Which phone service is best for me?
Will my existing phone work in the country that I am traveling to?
If my existing phone won’t work, what type of phone should I buy?
How do I forward my existing number to my new roaming number?
What is a SIM card?
Will a different SIM card work in my existing phone?
How do I unlock my existing phone?
Going on short a vacation or holiday to another country?
Enjoy the benefits of ISIConnect's Global Service
Visiting several countries in a region or staying in a country for an extended period of time?
Enjoy the benefits of ISIConnect's Passport, and Home and Roam Services:
Visiting a specific country on a regular basis, or for a longer period of time?
ISIConnect offers local services or domestic services. These services offer low rates for local calls and local a phone number in that country. In general, these services do not work outside the country for which they are designed.
If you are from the United States or Canada and are planning to travel to Europe, Asia, Australia or South America, chances are your existing cell phone will not work in the country you are traveling to. If you are from the UK or Australia, your phone may not work in North America.
There are three reasons for this.
Frequencies by region are typically:
|Canada||850/1900MHz (3G only)|
If you are planning to travel internationally, you need to check if your phone is GSM compatible and if it will work on the GSM frequency band used in the country you are traveling to. This information should be in the instruction manual that accompanied your existing phone when you purchased it, or you can call your network operator.
If your phone will not work in the country you are traveling to you will need to buy a new GSM phone. You have a choice:
1. A dual band phone that works in the country you are traveling to, but not in your own country. There are different types of dual band phones:
|Dual band phone types||Suitable for:|
|850/1900MHz||North America only|
|900/1800MHz||Europe and Asia Pacific|
2. A tri-band phone works in most countries (with the primary exceptions of Japan and South Korea). There are two main types of tri-band phone:
|Tri-band phone types||Suitable for:|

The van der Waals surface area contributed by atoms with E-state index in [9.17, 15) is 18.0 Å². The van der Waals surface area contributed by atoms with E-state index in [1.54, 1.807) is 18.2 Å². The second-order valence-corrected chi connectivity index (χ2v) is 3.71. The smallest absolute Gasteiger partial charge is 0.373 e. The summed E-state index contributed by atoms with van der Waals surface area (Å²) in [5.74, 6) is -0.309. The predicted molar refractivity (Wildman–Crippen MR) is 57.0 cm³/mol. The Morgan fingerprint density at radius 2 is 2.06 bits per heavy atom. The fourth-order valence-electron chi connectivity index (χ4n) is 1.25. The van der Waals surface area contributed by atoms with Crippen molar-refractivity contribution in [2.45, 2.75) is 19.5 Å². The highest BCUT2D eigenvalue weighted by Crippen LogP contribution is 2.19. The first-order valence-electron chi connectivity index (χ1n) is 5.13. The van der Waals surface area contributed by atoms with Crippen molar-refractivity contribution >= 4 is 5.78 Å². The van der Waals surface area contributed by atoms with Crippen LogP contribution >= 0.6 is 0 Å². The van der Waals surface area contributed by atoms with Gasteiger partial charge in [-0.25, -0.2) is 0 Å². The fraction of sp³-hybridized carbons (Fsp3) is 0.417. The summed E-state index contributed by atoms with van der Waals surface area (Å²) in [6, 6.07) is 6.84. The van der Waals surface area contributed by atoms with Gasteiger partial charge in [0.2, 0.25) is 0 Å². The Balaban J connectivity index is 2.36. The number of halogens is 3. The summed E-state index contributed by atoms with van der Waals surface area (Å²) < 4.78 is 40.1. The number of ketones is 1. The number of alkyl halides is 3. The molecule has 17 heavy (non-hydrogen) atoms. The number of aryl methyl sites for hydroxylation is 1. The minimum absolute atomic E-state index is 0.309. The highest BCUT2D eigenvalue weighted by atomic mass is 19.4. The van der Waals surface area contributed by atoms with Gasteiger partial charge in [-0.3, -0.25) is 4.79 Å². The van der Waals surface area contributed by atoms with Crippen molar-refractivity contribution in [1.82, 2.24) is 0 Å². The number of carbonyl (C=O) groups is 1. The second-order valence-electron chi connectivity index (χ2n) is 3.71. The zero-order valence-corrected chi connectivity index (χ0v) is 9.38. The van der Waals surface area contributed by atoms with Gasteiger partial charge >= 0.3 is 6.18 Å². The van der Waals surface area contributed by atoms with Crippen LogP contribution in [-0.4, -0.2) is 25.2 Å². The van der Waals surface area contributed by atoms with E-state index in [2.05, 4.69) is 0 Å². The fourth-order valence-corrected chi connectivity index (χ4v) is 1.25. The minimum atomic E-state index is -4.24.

|900/1800/1900MHz||Europe, Asia Pacific, North America and Caribbean|
|850/1800/1900MHz||North America and Asia Pacific|
3. A quad-band phone works in most countries (with the primary exceptions of Japan and South Korea).
|Quad-band phone types||Suitable for:|
|850/900/1800/1900MHz||All GSM operators in the world|
4. A 3G dual-mode phone works in Japan, South Korea and in the rest of most countries. These phones include combination of GSM and WCDMA (also known as 3G or UMTS) technology. There are two main types of dual-mode phone:
|3G Dual-mode phone types||Suitable for|
|3G/900/1800/1900MHz||Excellent in Japan, South Korea, Europe, Asia/Pacific, Africa and Brazil. Very good for US/Canada, Central and South America and Caribbean|
|3G/850/1800/1900MHz||Excellent in Japan, South Korea, USA/Canada, Central and South America. Not suitable for Europe, Asia/Pacific, Africa and Brazil.|
Dual band phones are cheaper than tri-band phones because they don't work in as many countries. If you are concerned about the up front cost of a phone, the cheapest option is a dual band mobile phone. However we recommend a tri-band phone so you can use it when you have finished traveling.
If your existing phone will work in the country you are traveling to, you may be able to buy just a SIM card (without having to buy a new phone).
You can forward calls to your existing number to your new roaming phone number by changing the settings in your existing phone.
For instructions on how to enable call forwarding with network operator short codes, please click here.
Depending on your GSM operator, the cost to forward a call to another number may vary.
A SIM card is the device (a small plastic card about the size of a thumb nail) that enables your phone to work and provide a phone service. The SIM card stores information that identifies the phone to the network service provider and thereby allows the phone to connect to the network and make calls. In many phones the SIM card can be removed and replaced with a different SIM card.
A different SIM card will work in your existing phone if your phone is a GSM compatible phone and is not "locked" to your network provider.
Many network operators sell "locked" phones. "Locked" means that the phone is restricted by the network operator to work only on itsï¿½ own or affiliate networks. If your existing phone is locked, you cannot use a SIM card supplied by another network provider without unlocking your phone first.
Check if your phone is locked - Your phone may be locked if you purchased it on contract or pay as you go. To check, insert a SIM card from another network into your phone and switch it on. If you are able to view the menu then your phone is unlocked. If the phone does not allow you to view the menu, but displays an error message such as "Phone restricted", "SIM not valid", or "SIM card not accepted, insert correct SIM card", your phone is most likely locked to your network provider. If you are not sure, contact your provider and ask them if your mobile phone is locked or not.
In most cases it is a simple process to unlock your phone. You have several options: